Based on strict standards the original Killian Van Rensselaer should not be part of this list of prominent Dutch Americans, because he never set foot on this continent. However, his decision to invest part of his fortune in New Netherland and the impact of these investments on the future developments in New Netherland clearly deserve his inclusion in this biographical listing. In addition three of his four sons established themselves in New Netherland and they collectively left a major imprint on the history of New Netherland and the development of New York State.
In contrast to most immigrants to this country who arrived in the new world with little or no money in their pockets, Killian Van Rensselaer was probably one of the largest Dutch investors in the new world. Relatively speaking he was probably by far the largest investor ever as an individual. Killian Van Rensselaer was an eminent, educated and wealthy citizen of Amsterdam. He was a wealthy pearl and diamond merchant in Amsterdam at a time when the Dutch Provinces were still in the middle of their war of independence from the hated Spanish oppressors. He was also involved with the Dutch West India Company as a major investor and financier. His vessels were part of the supply fleet of the Dutch West India Company, and he extended credit to the company especially at some financially critical situations.
So what caused Killian to become interested in New Netherland? When the Dutch West India Company had established New Amsterdam, the hinterlands provided investment opportunities for Van Rensselaer's enormous wealth. He started out with an agent to develop trade opportunities, but he quickly saw the opportunity for land investment. His agents started buying up land and before long Killian owned land which presently comprises the counties of Albany, Columbia and Rensselaer in the region what is now Albany, New York. His land or estate was called "Rensselaerswijck". The title can be loosely translated as the Rensselaer Estate. He then promoted immigration from the Netherlands where by new immigrants were able to rent the land for a portion of their crops, a form of share cropping. In other words he facilitated immigration by providing transportation from the Netherlands to New Netherland and opportunities upon arrival for poor immigrants who would otherwise not have been able to pay for the costs associated with
their immigration. He used his own fleet to transport them across the Atlantic and upon arrival he even provided the implements and other resources to work the lands.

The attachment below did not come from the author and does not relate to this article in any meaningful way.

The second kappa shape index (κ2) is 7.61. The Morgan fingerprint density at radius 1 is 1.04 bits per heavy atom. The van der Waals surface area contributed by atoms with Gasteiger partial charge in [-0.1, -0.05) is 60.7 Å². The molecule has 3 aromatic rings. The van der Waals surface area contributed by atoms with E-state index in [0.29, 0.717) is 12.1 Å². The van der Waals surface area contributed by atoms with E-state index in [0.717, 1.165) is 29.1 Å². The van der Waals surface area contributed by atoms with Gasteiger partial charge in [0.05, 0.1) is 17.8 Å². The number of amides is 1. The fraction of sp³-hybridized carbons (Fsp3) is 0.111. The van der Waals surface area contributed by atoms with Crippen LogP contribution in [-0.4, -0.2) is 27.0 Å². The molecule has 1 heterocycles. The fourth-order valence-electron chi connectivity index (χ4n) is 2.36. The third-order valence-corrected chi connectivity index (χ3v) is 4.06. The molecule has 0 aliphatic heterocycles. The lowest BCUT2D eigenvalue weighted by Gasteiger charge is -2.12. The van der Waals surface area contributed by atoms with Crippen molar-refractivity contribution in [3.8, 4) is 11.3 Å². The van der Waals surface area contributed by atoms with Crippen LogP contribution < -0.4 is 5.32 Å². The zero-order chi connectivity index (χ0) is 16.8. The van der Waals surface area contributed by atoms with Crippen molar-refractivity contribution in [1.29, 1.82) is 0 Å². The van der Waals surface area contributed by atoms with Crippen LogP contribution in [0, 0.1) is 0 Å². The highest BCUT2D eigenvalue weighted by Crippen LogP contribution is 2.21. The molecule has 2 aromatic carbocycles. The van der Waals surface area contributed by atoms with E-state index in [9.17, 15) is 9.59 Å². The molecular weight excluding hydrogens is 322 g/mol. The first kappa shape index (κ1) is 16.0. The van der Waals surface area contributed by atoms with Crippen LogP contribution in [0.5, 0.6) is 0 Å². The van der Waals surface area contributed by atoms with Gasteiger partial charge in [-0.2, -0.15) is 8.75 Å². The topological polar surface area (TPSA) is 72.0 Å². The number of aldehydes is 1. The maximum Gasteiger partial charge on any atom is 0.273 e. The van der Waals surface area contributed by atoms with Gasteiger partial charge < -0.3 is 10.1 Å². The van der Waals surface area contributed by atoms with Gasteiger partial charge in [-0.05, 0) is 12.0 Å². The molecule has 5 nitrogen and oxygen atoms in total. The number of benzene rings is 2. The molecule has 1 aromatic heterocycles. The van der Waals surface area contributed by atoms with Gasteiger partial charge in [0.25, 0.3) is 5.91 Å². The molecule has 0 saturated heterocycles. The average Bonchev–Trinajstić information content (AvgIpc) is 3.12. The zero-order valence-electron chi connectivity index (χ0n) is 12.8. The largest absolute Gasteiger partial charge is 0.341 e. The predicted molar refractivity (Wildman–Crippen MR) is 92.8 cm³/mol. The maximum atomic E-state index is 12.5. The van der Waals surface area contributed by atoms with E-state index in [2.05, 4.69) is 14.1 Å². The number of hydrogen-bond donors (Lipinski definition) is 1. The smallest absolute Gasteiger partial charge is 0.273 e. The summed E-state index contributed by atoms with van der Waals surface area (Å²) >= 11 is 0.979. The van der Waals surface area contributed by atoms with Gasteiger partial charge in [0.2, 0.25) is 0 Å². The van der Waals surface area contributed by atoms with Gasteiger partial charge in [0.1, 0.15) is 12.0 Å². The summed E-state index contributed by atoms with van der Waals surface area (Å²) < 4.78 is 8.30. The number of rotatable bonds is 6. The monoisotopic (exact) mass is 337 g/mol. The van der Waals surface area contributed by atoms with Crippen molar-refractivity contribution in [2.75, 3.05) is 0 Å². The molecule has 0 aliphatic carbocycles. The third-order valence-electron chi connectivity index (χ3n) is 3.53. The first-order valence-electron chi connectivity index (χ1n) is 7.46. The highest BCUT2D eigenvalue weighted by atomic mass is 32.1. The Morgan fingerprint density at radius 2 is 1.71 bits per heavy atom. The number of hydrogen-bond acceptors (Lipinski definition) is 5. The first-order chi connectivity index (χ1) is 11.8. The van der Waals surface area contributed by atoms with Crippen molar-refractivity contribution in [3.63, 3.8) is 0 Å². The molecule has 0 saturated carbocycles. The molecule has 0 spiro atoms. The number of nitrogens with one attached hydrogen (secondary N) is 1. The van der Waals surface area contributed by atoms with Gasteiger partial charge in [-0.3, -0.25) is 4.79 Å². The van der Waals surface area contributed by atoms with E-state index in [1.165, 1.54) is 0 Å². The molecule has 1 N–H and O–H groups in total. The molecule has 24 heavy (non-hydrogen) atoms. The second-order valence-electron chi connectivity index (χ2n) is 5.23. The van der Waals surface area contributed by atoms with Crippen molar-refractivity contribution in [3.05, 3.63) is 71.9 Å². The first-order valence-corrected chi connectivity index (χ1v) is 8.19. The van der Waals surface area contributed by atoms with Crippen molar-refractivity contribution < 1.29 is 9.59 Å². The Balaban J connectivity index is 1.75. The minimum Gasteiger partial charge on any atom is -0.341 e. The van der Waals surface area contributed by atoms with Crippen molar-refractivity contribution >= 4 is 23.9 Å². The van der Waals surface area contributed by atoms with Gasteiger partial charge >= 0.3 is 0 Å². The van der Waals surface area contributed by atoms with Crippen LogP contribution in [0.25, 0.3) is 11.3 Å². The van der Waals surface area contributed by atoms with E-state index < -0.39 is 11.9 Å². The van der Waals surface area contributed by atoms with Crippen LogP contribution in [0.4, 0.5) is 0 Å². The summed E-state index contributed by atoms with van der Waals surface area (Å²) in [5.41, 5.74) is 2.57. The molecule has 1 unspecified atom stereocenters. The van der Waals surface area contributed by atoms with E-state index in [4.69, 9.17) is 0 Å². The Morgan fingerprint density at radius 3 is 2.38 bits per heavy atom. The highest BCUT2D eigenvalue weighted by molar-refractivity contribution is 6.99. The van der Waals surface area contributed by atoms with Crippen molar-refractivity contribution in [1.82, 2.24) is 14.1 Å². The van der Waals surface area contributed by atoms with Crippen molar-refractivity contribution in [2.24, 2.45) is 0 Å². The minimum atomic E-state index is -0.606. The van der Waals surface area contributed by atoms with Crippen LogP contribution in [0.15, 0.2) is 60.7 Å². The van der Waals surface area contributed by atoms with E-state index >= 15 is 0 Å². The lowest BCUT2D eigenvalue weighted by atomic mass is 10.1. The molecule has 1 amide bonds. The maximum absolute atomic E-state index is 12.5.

On location in Rensselaerswijck he had a management structure to help the immigrants settle in. He also insisted that the immigrants either live in communities or near each other so that both social and church life could be established and maintained. He managed to do all this in his rather short life. He passed away at the rather young age of 49. If he had lived longer he probably would have traveled to his property in New Netherland to visit with the people he was able to move there for their livelihood. He would have been able to view his estate as the "Patroon" of Rensselaerswijck. Patroon is a Dutch title which can be translated as Lord of the Manor, but is probably best translated as landowner or landlord.
Following Killian Van Rensselaer's death, his son Johannes took over the title as Patroon. But since Johannes was underage the estate was managed by two guardians, all located in Amsterdam. In the meantime the Dutch West India Company became jealous of the power Rensselaerswijck had gained through its successful settlements, and in 1648 Peter Stuyvesant, governor of New Amsterdam, went up the Hudson River to assert the Dutch West India Company's supremacy.
In 1652 Jan Baptist Van Rensselaer, Killian's second son and Johannes's brother arrived at Rensselaerswijck. He was the first Van Rensselear to arrive in the new world and visit the estate in person. Jan Baptist became the third Patroon, essentially representing his brother Johannes, the second Patroon. Jan Baptist's Patroonship lasted until 1658 when he retired because of the ongoing hassles with the Dutch West India Company and with Peter Van Stuyvesant. Jan Baptist was succeeded by his brother Jeremias [1632-1674], the fourth Patroon. Jeremias remained in charge of the colony for 16 years, until his early death in 1674. He was in charge when the British took over New Amsterdam and all of New Netherland, in 1664. Jeremias took the oath of allegiance to the Duke of York, and the British left the colony in peace. Jeremias was married to Maria Van Cortlandt, an offspring from another famous New York family of Dutch background.